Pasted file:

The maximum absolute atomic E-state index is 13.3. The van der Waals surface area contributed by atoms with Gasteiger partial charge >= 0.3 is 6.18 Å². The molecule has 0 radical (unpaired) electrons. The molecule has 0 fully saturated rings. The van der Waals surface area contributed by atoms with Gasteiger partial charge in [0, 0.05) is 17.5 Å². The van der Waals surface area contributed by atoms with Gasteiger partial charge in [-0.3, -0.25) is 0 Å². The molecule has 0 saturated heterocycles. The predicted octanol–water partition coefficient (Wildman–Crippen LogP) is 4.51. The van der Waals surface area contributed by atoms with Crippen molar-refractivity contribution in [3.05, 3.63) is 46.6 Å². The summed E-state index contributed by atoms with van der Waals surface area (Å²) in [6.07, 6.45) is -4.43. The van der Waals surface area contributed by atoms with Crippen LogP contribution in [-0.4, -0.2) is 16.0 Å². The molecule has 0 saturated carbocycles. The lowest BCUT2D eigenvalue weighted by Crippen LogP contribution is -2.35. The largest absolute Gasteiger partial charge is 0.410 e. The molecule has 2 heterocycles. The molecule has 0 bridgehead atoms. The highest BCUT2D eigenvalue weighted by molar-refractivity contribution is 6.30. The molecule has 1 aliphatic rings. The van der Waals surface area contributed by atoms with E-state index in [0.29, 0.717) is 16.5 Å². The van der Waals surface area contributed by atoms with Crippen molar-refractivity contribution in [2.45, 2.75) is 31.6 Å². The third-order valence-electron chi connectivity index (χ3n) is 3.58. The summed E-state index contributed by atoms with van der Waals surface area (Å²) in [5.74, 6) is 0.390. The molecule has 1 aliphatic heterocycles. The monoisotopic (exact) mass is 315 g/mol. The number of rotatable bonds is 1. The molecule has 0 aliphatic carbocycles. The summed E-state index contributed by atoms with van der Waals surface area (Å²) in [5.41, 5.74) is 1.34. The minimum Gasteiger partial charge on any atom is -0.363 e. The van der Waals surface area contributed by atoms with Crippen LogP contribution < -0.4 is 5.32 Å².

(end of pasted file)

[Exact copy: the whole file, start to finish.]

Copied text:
The maximum absolute atomic E-state index is 13.3. The van der Waals surface area contributed by atoms with Gasteiger partial charge >= 0.3 is 6.18 Å². The molecule has 0 radical (unpaired) electrons. The molecule has 0 fully saturated rings. The van der Waals surface area contributed by atoms with Gasteiger partial charge in [0, 0.05) is 17.5 Å². The van der Waals surface area contributed by atoms with Gasteiger partial charge in [-0.3, -0.25) is 0 Å². The molecule has 0 saturated heterocycles. The predicted octanol–water partition coefficient (Wildman–Crippen LogP) is 4.51. The van der Waals surface area contributed by atoms with Crippen molar-refractivity contribution in [3.05, 3.63) is 46.6 Å². The summed E-state index contributed by atoms with van der Waals surface area (Å²) in [6.07, 6.45) is -4.43. The van der Waals surface area contributed by atoms with Crippen LogP contribution in [-0.4, -0.2) is 16.0 Å². The molecule has 0 saturated carbocycles. The lowest BCUT2D eigenvalue weighted by Crippen LogP contribution is -2.35. The largest absolute Gasteiger partial charge is 0.410 e. The molecule has 2 heterocycles. The molecule has 0 bridgehead atoms. The highest BCUT2D eigenvalue weighted by molar-refractivity contribution is 6.30. The molecule has 1 aliphatic rings. The van der Waals surface area contributed by atoms with E-state index in [0.29, 0.717) is 16.5 Å². The van der Waals surface area contributed by atoms with Crippen molar-refractivity contribution in [2.45, 2.75) is 31.6 Å². The third-order valence-electron chi connectivity index (χ3n) is 3.58. The summed E-state index contributed by atoms with van der Waals surface area (Å²) in [5.74, 6) is 0.390. The molecule has 1 aliphatic heterocycles. The monoisotopic (exact) mass is 315 g/mol. The number of rotatable bonds is 1. The molecule has 0 aliphatic carbocycles. The summed E-state index contributed by atoms with van der Waals surface area (Å²) in [5.41, 5.74) is 1.34. The minimum Gasteiger partial charge on any atom is -0.363 e. The van der Waals surface area contributed by atoms with Crippen LogP contribution < -0.4 is 5.32 Å².